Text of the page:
FIG. 9 shows an FFTbased demodulation of one of the coherent 64QAM segments. 
FIG. 10 shows an FFTbased demodulation where the five segments have 16QAM. 
FIG. 11 shows an FFTbased demodulation where the five segments have coherent QPSK. 
FIG. 12 shows examples of onesymbol envelope of the correlator outputs. 
FIG. 13 shows examples of fivesymbol envelope of the correlator outputs with coherent integration of five symbols. 
FIG. 14 shows an example at low SNR (approximately 5 dB) with 2K FFT for Mode 1 ISDBT where the Cyclic Prefix is ¼.  The output envelope of the novel selfcorrelator as more and more OFDM symbols are coherently integrated is shown in
FIG. 15 . 
FIG. 16 shows the integration SNR loss caused by the noise x noise effect. 
FIG. 17 shows the behavior of the ambiguity function of the T/4 cyclically prefixed OFDM signal.  The main elements of the ranging system are illustrated in
FIG. 18 . 
FIG. 19 shows data flows in the ranging system. 
FIG. 20 shows a timing diagram. 
FIG. 21 shows a functional block diagram of a correlator based on a twobuffer approach according to a preferred embodiment of the present invention. 
FIG. 22 shows a highlevel timing diagram for the correlator ofFIG. 21 .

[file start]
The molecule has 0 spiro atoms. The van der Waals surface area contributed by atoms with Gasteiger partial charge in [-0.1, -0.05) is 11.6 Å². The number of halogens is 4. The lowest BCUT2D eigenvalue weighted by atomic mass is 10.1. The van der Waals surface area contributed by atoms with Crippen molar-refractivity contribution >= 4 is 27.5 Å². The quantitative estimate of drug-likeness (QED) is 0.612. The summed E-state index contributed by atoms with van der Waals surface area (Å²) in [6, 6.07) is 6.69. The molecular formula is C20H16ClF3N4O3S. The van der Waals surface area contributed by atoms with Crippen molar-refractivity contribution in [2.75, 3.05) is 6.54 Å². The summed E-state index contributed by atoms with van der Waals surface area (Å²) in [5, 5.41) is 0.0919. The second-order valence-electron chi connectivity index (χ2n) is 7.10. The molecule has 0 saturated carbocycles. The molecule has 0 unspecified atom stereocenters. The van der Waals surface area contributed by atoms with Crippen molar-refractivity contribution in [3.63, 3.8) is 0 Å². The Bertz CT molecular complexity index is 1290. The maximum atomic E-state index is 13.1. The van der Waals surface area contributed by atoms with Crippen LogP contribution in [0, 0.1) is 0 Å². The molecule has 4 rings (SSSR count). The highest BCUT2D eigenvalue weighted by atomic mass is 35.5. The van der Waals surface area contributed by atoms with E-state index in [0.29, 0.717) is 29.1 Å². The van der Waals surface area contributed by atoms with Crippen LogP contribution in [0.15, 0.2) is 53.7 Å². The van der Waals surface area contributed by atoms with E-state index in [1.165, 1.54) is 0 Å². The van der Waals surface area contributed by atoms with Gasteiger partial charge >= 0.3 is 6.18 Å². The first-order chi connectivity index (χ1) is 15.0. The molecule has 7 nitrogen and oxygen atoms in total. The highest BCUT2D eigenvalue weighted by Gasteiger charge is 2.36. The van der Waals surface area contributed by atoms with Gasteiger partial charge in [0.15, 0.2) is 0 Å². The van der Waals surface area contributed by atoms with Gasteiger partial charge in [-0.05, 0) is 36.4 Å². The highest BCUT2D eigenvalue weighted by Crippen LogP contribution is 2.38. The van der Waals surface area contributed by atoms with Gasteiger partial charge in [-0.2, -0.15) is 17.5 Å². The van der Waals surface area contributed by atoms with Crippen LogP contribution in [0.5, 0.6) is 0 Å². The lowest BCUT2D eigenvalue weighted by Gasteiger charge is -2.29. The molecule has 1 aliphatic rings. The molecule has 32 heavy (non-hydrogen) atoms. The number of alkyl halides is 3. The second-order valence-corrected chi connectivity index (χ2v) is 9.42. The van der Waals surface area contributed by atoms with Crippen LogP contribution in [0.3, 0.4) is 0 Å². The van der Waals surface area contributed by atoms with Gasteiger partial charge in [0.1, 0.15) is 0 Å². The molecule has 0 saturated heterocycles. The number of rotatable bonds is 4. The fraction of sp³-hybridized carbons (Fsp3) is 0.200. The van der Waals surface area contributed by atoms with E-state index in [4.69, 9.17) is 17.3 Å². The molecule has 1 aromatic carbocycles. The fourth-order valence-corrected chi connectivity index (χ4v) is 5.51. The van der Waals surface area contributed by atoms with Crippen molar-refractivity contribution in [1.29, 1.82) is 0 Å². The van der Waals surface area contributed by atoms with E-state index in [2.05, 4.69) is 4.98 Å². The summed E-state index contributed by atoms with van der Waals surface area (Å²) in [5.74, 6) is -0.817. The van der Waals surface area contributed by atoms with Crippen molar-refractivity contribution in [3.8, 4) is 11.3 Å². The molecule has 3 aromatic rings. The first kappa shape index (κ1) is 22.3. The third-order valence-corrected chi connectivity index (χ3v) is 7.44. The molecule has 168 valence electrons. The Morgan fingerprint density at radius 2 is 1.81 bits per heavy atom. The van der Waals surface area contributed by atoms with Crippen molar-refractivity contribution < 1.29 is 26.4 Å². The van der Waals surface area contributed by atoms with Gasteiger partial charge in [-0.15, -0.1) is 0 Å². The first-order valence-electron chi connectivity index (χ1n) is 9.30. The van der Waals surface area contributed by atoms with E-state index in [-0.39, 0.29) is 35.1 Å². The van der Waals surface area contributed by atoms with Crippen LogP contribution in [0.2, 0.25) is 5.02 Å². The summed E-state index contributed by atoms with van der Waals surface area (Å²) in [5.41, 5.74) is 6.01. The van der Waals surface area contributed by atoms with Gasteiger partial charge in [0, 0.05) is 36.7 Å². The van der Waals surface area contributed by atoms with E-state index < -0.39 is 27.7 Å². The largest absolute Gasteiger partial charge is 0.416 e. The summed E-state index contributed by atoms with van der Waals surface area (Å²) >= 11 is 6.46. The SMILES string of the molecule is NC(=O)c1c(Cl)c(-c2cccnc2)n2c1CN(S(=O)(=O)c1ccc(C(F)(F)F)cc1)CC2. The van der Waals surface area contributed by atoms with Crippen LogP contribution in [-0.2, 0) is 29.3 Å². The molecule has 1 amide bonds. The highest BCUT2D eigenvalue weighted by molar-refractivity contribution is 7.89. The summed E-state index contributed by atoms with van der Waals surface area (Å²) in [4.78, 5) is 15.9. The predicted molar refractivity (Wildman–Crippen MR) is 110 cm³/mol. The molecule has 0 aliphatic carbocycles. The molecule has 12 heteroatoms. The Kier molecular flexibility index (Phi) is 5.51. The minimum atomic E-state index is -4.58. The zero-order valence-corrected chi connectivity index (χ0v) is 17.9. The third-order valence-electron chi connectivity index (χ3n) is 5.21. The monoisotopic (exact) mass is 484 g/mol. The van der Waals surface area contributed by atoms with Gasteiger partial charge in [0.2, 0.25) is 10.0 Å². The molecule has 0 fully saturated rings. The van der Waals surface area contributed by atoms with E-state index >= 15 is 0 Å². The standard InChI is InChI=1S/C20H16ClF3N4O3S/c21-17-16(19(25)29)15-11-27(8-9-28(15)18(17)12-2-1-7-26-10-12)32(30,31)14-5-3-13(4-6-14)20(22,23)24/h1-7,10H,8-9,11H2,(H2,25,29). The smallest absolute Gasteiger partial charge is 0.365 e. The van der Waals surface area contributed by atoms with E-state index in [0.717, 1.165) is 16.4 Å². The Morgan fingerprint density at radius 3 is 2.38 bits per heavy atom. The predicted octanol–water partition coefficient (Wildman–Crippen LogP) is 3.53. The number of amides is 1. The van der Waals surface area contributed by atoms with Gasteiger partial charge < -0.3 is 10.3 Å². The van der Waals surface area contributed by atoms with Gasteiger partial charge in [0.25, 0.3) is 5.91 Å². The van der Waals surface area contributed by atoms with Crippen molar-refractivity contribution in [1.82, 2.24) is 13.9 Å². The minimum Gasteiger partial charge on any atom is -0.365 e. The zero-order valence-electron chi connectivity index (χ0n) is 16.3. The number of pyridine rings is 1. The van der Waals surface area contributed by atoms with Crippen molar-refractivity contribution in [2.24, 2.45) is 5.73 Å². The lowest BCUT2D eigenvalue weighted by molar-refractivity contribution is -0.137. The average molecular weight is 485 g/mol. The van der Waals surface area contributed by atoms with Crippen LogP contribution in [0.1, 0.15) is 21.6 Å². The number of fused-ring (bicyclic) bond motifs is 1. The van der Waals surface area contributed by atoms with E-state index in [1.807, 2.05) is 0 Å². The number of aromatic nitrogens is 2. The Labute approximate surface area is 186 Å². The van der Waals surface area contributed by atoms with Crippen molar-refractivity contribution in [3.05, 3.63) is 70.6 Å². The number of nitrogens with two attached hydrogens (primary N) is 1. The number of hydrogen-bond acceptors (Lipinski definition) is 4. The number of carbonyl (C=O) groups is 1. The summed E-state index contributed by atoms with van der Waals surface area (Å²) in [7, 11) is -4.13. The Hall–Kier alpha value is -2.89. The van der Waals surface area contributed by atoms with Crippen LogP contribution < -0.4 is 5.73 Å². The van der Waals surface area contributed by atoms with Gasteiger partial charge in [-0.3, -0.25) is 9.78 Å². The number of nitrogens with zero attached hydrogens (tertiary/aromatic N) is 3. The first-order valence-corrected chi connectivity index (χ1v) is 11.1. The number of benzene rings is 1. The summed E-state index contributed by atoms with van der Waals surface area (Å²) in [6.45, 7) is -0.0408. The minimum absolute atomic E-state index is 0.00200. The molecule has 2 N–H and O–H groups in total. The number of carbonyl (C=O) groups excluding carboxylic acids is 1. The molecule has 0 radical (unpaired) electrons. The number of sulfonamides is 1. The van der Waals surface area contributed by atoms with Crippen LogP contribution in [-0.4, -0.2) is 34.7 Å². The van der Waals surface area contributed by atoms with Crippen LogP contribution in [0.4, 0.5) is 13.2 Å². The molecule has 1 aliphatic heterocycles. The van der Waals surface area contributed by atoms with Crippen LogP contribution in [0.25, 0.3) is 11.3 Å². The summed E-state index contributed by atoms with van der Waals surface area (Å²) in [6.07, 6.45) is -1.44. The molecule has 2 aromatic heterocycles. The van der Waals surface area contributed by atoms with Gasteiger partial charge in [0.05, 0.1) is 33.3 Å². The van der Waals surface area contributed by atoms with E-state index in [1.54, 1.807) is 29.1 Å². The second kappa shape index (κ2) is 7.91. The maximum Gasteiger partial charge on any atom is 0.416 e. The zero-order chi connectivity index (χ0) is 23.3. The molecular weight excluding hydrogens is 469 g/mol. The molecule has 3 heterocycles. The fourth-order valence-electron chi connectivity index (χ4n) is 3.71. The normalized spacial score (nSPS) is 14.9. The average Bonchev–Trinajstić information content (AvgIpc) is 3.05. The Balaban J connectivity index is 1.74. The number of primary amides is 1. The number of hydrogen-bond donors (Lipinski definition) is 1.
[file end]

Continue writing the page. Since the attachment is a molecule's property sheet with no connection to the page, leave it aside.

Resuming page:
FIG. 23 shows the computational complexity of a “selfmatched” filter in the time domain and in the frequency domain, with emphasis on the computational advantage of a frequency domain convolution approach. 
FIG. 24 shows the conceptual operation of a frequency domain filter according to a preferred embodiment of the present invention. 
FIG. 25 shows a schematic summary of frequency domain matched filter operation. 
FIG. 26 shows a singlechip ASIC architecture of a correlator according to a preferred embodiment of the present invention. 
FIG. 27 shows a process 2700 for the correlator ofFIG. 26 according to a preferred embodiment. 
FIG. 28 shows the salient characteristics of FPGA devices. 
FIG. 29 shows a block diagram of a symbol synchronizer according to a preferred embodiment. 
FIG. 30 shows a FFT engine with triple memory operation according to a preferred embodiment. 
FIG. 31 shows a timing diagram for the FFT core assuming an example with N=32.  The leading digit(s) of each reference numeral used in this specification indicates the number of the drawing in which the reference numeral first appears.